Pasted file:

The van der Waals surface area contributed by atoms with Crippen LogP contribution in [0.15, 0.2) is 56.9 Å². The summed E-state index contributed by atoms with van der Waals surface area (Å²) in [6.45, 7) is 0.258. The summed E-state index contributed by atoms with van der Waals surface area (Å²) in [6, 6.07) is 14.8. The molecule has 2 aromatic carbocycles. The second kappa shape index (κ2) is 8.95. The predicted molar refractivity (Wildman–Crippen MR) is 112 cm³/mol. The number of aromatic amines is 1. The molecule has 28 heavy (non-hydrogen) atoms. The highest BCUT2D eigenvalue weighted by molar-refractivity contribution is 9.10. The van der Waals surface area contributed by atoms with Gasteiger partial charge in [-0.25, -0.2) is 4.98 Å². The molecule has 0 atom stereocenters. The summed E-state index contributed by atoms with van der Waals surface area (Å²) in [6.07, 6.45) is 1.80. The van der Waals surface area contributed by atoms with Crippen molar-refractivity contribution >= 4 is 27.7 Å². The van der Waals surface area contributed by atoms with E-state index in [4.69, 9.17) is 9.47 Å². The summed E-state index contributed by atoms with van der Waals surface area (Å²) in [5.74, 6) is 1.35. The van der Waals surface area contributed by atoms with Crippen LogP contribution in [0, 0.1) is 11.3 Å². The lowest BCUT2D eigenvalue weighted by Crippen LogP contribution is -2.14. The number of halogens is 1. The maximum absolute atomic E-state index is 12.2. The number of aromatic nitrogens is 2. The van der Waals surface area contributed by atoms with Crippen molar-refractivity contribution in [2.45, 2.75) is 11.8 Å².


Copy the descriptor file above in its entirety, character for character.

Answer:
The van der Waals surface area contributed by atoms with Crippen LogP contribution in [0.15, 0.2) is 56.9 Å². The summed E-state index contributed by atoms with van der Waals surface area (Å²) in [6.45, 7) is 0.258. The summed E-state index contributed by atoms with van der Waals surface area (Å²) in [6, 6.07) is 14.8. The molecule has 2 aromatic carbocycles. The second kappa shape index (κ2) is 8.95. The predicted molar refractivity (Wildman–Crippen MR) is 112 cm³/mol. The number of aromatic amines is 1. The molecule has 28 heavy (non-hydrogen) atoms. The highest BCUT2D eigenvalue weighted by molar-refractivity contribution is 9.10. The van der Waals surface area contributed by atoms with Gasteiger partial charge in [-0.25, -0.2) is 4.98 Å². The molecule has 0 atom stereocenters. The summed E-state index contributed by atoms with van der Waals surface area (Å²) in [6.07, 6.45) is 1.80. The van der Waals surface area contributed by atoms with Crippen molar-refractivity contribution >= 4 is 27.7 Å². The van der Waals surface area contributed by atoms with E-state index in [4.69, 9.17) is 9.47 Å². The summed E-state index contributed by atoms with van der Waals surface area (Å²) in [5.74, 6) is 1.35. The van der Waals surface area contributed by atoms with Crippen LogP contribution in [0, 0.1) is 11.3 Å². The lowest BCUT2D eigenvalue weighted by Crippen LogP contribution is -2.14. The number of halogens is 1. The maximum absolute atomic E-state index is 12.2. The number of aromatic nitrogens is 2. The van der Waals surface area contributed by atoms with Crippen molar-refractivity contribution in [2.45, 2.75) is 11.8 Å².